6.1. Limits

Examples 6.1.3:

  1. Let f(x) = m x + b. Then does the limit of that function exist at an arbitrary point x ?
  2. Let g(x) = [x], where [x] denotes the greatest integer less than or equal to x. Then does the limit of g exist at an integer ? How about at numbers that are not integers ?
  3. In the above definition, does c have to be in the domain D of the function ? Is c in the closure(D) ? Do you know a name for c in terms of topology ?
1. Consider a sequence {xn} converging to c. Then we want to show that f(xn) converges as well. So choose any > 0 and take a positive integer N so large so that

Then we have

| f(xn) - (m c + b) | = | m xn + b - m c - b | = m | xn - c | < m / m =
for n > N. But that means that the sequence f(xn) converges to the number (m c + b).

2. Let g(x) = [x] and assume that c is an integer. Then take the sequence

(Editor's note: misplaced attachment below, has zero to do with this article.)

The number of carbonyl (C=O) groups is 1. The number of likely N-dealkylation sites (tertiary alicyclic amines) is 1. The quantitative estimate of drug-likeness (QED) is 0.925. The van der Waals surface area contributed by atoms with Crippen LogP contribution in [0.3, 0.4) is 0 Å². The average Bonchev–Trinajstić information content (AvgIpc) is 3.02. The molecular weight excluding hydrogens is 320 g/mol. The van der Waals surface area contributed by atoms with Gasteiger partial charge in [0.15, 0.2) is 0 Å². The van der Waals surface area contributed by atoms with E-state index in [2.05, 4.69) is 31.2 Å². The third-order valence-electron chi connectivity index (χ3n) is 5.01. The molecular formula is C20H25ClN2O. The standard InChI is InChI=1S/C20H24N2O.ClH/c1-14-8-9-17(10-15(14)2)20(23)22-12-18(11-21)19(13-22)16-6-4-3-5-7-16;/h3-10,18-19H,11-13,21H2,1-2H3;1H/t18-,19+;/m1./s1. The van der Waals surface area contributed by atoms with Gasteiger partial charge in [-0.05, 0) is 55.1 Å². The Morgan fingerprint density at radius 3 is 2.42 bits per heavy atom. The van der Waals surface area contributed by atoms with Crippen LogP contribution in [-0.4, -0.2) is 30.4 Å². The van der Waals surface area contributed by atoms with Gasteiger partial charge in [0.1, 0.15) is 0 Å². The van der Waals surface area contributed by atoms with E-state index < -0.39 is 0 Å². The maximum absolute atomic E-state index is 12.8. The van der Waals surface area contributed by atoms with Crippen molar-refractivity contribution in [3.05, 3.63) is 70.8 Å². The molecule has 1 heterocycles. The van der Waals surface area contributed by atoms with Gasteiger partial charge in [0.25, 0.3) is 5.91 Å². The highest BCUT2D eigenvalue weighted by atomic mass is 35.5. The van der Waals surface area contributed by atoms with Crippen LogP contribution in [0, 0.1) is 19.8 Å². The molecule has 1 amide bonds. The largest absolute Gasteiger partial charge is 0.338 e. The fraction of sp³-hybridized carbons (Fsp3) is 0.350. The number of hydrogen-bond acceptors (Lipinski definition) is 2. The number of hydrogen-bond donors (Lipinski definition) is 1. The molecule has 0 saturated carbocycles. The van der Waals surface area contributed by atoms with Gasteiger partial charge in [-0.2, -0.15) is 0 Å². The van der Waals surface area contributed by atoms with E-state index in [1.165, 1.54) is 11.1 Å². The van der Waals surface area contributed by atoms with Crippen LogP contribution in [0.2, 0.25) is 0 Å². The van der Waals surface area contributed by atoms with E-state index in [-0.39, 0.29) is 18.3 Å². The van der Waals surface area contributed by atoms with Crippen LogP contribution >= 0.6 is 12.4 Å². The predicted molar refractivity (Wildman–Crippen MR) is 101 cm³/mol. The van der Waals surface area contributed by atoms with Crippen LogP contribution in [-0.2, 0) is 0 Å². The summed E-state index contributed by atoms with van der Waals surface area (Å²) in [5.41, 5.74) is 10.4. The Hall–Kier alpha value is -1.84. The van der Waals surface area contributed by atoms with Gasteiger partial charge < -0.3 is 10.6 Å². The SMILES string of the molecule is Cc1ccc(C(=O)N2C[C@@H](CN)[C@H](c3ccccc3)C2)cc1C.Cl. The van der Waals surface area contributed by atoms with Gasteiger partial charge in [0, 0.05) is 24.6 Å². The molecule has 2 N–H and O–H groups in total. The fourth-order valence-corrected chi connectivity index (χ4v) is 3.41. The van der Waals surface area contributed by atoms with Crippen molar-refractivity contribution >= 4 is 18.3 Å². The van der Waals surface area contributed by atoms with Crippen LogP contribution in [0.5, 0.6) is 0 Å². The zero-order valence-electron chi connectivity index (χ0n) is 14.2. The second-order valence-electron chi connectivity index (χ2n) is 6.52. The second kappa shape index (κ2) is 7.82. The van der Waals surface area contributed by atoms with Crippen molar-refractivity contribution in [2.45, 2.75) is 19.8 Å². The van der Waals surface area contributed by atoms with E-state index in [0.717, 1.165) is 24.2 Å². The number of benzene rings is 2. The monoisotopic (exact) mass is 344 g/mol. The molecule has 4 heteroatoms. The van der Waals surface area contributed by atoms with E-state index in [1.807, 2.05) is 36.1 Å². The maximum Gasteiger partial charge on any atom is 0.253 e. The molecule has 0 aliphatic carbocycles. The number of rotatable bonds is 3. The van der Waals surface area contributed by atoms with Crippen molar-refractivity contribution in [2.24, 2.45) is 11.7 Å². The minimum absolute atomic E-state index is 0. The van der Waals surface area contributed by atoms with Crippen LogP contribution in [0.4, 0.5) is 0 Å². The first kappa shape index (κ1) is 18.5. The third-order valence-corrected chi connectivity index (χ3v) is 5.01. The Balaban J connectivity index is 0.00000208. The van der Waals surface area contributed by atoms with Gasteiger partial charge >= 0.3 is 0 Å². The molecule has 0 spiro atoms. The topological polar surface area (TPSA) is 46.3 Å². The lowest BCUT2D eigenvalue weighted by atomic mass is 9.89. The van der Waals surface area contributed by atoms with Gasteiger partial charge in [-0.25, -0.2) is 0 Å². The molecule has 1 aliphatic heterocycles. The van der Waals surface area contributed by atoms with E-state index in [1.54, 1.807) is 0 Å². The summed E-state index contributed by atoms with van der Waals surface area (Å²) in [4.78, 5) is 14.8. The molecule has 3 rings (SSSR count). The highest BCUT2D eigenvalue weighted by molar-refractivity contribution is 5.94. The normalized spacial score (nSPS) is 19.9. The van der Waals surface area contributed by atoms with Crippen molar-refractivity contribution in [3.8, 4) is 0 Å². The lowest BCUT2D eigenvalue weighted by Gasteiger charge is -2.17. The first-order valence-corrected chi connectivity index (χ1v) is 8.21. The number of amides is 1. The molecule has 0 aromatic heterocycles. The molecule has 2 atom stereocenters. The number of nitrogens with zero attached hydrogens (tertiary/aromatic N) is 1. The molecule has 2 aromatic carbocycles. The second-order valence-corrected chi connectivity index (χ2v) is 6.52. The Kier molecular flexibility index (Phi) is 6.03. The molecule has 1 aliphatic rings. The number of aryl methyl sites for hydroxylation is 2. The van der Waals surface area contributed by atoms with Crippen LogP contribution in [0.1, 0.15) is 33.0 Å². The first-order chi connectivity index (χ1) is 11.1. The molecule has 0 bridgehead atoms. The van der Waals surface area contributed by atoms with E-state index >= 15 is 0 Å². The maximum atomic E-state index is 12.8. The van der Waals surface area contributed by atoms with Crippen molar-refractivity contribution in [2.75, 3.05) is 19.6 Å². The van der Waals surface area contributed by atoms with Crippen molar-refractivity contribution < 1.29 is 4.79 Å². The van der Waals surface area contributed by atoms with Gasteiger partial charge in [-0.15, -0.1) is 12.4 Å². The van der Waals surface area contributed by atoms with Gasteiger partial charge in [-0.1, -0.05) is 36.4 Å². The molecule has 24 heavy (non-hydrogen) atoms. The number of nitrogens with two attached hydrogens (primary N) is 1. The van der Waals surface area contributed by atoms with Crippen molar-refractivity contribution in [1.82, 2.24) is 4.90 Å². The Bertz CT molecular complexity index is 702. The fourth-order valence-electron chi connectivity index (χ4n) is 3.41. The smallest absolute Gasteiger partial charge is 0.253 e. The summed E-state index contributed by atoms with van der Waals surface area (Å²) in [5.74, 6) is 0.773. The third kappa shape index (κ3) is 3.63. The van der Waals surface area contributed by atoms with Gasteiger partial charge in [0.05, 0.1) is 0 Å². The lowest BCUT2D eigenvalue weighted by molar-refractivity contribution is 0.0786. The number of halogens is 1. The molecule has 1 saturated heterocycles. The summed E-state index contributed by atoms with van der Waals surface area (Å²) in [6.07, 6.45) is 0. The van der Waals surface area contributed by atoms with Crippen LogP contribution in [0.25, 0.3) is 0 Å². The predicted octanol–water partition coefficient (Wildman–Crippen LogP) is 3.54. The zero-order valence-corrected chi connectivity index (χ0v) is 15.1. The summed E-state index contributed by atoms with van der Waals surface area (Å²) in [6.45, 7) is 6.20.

xn = c + (-1)n / n
Then this sequence converges to c as n approaches infinity, but the sequence g(xn) does not converge at all. Hence, the limit of g(x) does not exist at any integer. On the other hand, if c is not an integer, then the function g(x) converges to the limit L = g(c). Can you prove it ?

3. Recalling our knowledge of topology, we remember that if {xn} is a sequence in a set D converging to c, then c is called an accumulation point of D. Would it be correct to say that a function f(x) with domain D converges to a limit L if for every accumulation point c of D the number L is also an accumulation point of the image of D ?

Next | Previous | Glossary | Map